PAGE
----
Book Notes: Scrum: the Art of Doing Twice the Work in Half the Time

I read Scrum: The Art of Doing Twice The Work in Half The Time (Sutherland, 2014) earlier this year, as we were re-introducing agile practices into our engineering org. I figured I could use a refresher of the basics, and I was hoping to get new ideas and inspiration.

There is an overall tone to the book that I found a little off-putting. Sutherland seems to be trying really hard to cement his image as inventor of scrum and thought leader. There are some gendered moments — referring to the readers as “guys”, using “Matt” as the prototypical developer — that felt very outdated in 2018. Luckily, the book is very readable, in the style of fluffy business books, with lots of anecdotes from the author’s experience interspersed with the actual content that I came to this book for.

The book does cover the basics of Scrum, in an accessible and logical way, alongside motivating stories. The Appendix contains a summary of the basic rituals and practices. If you’re already familiar with the ideas behind Scrum, and want a high-level refresher or a reference, you could just read the Appendix and get a much higher signal-to-noise ratio.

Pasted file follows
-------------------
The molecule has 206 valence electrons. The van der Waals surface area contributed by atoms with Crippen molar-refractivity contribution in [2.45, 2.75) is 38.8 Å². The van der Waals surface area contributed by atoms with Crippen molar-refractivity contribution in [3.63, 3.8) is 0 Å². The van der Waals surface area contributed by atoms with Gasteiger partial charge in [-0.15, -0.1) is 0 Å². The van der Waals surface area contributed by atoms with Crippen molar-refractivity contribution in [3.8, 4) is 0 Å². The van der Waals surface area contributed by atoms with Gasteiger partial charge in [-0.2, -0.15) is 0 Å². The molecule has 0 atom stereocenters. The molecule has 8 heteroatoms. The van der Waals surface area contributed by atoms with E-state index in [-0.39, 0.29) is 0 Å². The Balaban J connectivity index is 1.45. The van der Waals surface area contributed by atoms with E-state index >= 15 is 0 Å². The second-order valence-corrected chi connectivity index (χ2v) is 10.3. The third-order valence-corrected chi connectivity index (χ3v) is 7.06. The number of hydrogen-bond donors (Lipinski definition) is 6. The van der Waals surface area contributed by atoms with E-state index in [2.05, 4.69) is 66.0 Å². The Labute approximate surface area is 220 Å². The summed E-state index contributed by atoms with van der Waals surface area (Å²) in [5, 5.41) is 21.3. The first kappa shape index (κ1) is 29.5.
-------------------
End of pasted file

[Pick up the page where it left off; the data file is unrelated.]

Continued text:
I was disappointed that the book did not go deeper into underlying rationales or discussions of pros and cons. There is no mention of situations in which Scrum might not be a good fit. There are no anecdotes where Sutherland did not succeed in introducing a miraculous transformation to a team. There is no examination of why these teams were working in such inefficient ways before. Instead we are told how this team and that team doubled how much work they accomplished sprint after sprint — no end to this magical doubling of productivity is ever discussed or even implied as a possibility.

Overall, it was a useful refresher and occasionally an entertaining read, but there are probably other books out there that present the principles of Scrum in a more concise and less aggravating way. If you’re curious here are my Kindle highlights for the book, including parts that I felt annoyed by, intrigued by and simply bits that I wanted to remember.